Eloquent letters from readers helped me parse out this important difference, the line between violent shaming and real moral debate. In addition to letters of thanks from people going through a similar marital crisis, many readers wrote considered paragraphs about commitment, desire, sacrifice. One woman wrote: “At times I hated you, then I would feel great empathy for you, then I’d be envious of your situation, then I’d hate you again.” A 71-year-old man wrote, “I think the reason my marriage worked out and yours didn’t, despite similar themes, is that I didn’t bring childhood damage into it.” I had lengthy correspondences with a few of my most engaged readers that illuminated new aspects of my own story. It illustrated the huge gap between people who could respectfully communicate their reactions and opinions versus those who could only project hate onto the messenger.
We all make mistakes. Much of literature—addiction stories, divorce stories, coming-of-age stories—not to mention songwriting and filmmaking, is a recounting of those mistakes. In both art and real life, men are allowed the freedom to err, to be complicated. Tony Soprano and Walter White can be both murderers and loving fathers. Bill Clinton can be a womanizer and a great politician. Several of my own artistic heroes have disastrous track records as far as fidelity goes: Robert Plant, Leonard Cohen, Rainer Maria Rilke. It’s futile to even begin to list them. We assume great men will give in to lust.
As the writer Caitlin Moran says, feminism is “simply the belief that women should be as free as men, however nuts, dim, deluded, badly dressed, fat, receding, lazy, and smug they might be.” Freedom is not purity or discernment. Freedom is freedom. Pop culture has begun offering up portrayals of women living out messy arcs: nurses stealing drugs, suburban moms dealing drugs, whole prisons of women doing time, comedic heroines using men for sex. But these are, for the most part, fictional. The next step is to stop freaking out every time a woman does what men have been doing for ages. Feminism is not about moral perfection. It’s about equality.
Neither my decision to open up my marriage nor to write about it were intended as feminist statements. I wasn’t thinking of patriarchy when I went looking for lovers; I was thinking of fulfillment and adventure. And when I began writing about it years later, I was thinking of capturing on paper the marital and midlife dilemmas I saw playing out in many lives beyond my own. It wasn’t until afterward that I began to think about patriarchy, as people asked sexist questions (“Weren’t you afraid you’d be hurt or killed if you sought casual sex?”), made sexist assumptions (“You agreed to forego kids if your husband didn’t want them”), sent sexist messages. I didn’t notice how thick and high the wall of sexism was until I bumped up against it.
But on closer inspection, what is this wall made of? Thoughts and words. Patriarchy has, for the most part here in the West, been written out of the code of law. It is currently dying a slow—sometimes excruciatingly slow—death in the realms of government, commerce, and art. It’s been weakened to the point where women’s own interpretations can affect it, in varying degrees.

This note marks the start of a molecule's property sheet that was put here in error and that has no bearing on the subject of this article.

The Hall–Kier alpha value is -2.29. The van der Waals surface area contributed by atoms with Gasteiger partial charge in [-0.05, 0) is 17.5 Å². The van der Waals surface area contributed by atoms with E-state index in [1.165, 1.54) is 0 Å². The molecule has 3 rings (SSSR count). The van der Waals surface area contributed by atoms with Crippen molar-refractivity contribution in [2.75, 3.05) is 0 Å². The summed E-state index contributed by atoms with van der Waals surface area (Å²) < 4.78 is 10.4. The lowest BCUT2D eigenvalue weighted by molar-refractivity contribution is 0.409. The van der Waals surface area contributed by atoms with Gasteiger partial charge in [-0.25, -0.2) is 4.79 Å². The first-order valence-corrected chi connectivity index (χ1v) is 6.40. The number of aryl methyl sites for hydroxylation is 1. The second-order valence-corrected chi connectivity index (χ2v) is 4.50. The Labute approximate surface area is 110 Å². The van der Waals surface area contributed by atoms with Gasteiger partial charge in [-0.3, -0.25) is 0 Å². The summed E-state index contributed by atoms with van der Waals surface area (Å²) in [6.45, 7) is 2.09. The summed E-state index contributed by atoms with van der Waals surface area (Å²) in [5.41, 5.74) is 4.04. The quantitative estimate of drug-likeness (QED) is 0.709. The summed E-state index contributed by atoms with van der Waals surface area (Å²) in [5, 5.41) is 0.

I was surprised by how quickly slut-shaming influenced my mood, my confidence, my daily habits, my relationships. But it passed. It is not sustainable. I say this knowing that some women have gone offline (temporarily, I hope) to shield themselves from ongoing harassment, knowing I’d do the same if I felt it necessary to my physical or mental health. I’m aware that women younger and less privileged than me are more vulnerable to the effects of slut-shaming and may take contrary, completely valid, approaches to it. By embracing the experience, I mean to neither ignore them nor speak for them. Feminism isn’t one size fits all. Its lopsided progress happens in fits and starts. Some of us lobby Congress and some forge non-traditional careers and some make art and others simply survive. Sometimes we need to retreat and lick our wounds while others take up the slack.
For now, I’m taking up the slack. I’m containing the words of those who tried to shame me. If I sit still enough, I can even muster up compassion for the bullies whose pain and terror I can clearly see, even if they can’t.
Because in the long run, what choice do we have but transcendence? Dress modestly? Curtail our language and artistic expression and sexual choices? Plead and argue for others to treat us with the same respect they give men and hope that someday they’ll come around? Appealing to the rational masses to put a stop to it makes you dependent on their response, which in turn often depends on how the social tide is turning that day, how much the cruel world has already taxed their empathy. I’d rather put harmful words to a higher, immediate purpose—swallow them, digest them, let them make me stronger.
We have the vote, birth control, education, and access to employment. It’s nowhere near perfect, but 78 cents can still buy a woman enough freedom to speak her mind and do as she pleases. Right now, this is what I’m doing. I’m inoculating myself against “slut” in the knowledge that one day, the word will be as obsolete as patriarchy itself. I’m granting myself, and any other woman who wants it, permission to hunger, to fail, to speak, to write. To make and learn from our mistakes. To blunder about with as much mediocrity, moral and otherwise, as we can muster.